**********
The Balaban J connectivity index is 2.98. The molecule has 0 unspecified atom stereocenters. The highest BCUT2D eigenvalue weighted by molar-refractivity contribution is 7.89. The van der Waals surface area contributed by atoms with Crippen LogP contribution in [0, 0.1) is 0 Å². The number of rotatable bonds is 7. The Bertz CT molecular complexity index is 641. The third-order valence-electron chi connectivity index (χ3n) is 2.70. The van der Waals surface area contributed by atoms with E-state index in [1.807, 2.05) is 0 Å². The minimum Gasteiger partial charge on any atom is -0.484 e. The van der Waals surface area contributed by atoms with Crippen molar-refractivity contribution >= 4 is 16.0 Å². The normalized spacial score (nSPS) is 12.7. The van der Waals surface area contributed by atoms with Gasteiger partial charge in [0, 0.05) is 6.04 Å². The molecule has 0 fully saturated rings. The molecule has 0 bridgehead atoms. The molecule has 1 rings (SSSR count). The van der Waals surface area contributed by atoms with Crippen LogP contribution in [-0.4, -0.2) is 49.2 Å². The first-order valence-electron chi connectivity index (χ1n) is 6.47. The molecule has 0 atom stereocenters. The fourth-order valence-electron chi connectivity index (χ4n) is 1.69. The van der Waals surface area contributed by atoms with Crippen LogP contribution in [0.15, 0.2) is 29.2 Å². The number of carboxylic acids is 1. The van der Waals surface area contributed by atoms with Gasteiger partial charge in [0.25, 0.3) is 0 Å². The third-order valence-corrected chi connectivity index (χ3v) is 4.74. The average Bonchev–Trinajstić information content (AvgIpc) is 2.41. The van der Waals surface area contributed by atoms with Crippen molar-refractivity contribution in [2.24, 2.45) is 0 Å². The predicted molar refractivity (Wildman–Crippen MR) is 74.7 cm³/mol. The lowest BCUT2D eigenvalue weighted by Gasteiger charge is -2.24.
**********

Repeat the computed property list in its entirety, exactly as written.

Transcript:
The Balaban J connectivity index is 2.98. The molecule has 0 unspecified atom stereocenters. The highest BCUT2D eigenvalue weighted by molar-refractivity contribution is 7.89. The van der Waals surface area contributed by atoms with Crippen LogP contribution in [0, 0.1) is 0 Å². The number of rotatable bonds is 7. The Bertz CT molecular complexity index is 641. The third-order valence-electron chi connectivity index (χ3n) is 2.70. The van der Waals surface area contributed by atoms with E-state index in [1.807, 2.05) is 0 Å². The minimum Gasteiger partial charge on any atom is -0.484 e. The van der Waals surface area contributed by atoms with Crippen molar-refractivity contribution >= 4 is 16.0 Å². The normalized spacial score (nSPS) is 12.7. The van der Waals surface area contributed by atoms with Gasteiger partial charge in [0, 0.05) is 6.04 Å². The molecule has 0 fully saturated rings. The molecule has 0 bridgehead atoms. The molecule has 1 rings (SSSR count). The van der Waals surface area contributed by atoms with Crippen LogP contribution in [-0.4, -0.2) is 49.2 Å². The first-order valence-electron chi connectivity index (χ1n) is 6.47. The molecule has 0 atom stereocenters. The fourth-order valence-electron chi connectivity index (χ4n) is 1.69. The van der Waals surface area contributed by atoms with Crippen LogP contribution in [0.15, 0.2) is 29.2 Å². The number of carboxylic acids is 1. The van der Waals surface area contributed by atoms with Gasteiger partial charge in [0.25, 0.3) is 0 Å². The third-order valence-corrected chi connectivity index (χ3v) is 4.74. The average Bonchev–Trinajstić information content (AvgIpc) is 2.41. The van der Waals surface area contributed by atoms with Crippen molar-refractivity contribution in [2.24, 2.45) is 0 Å². The predicted molar refractivity (Wildman–Crippen MR) is 74.7 cm³/mol. The lowest BCUT2D eigenvalue weighted by Gasteiger charge is -2.24.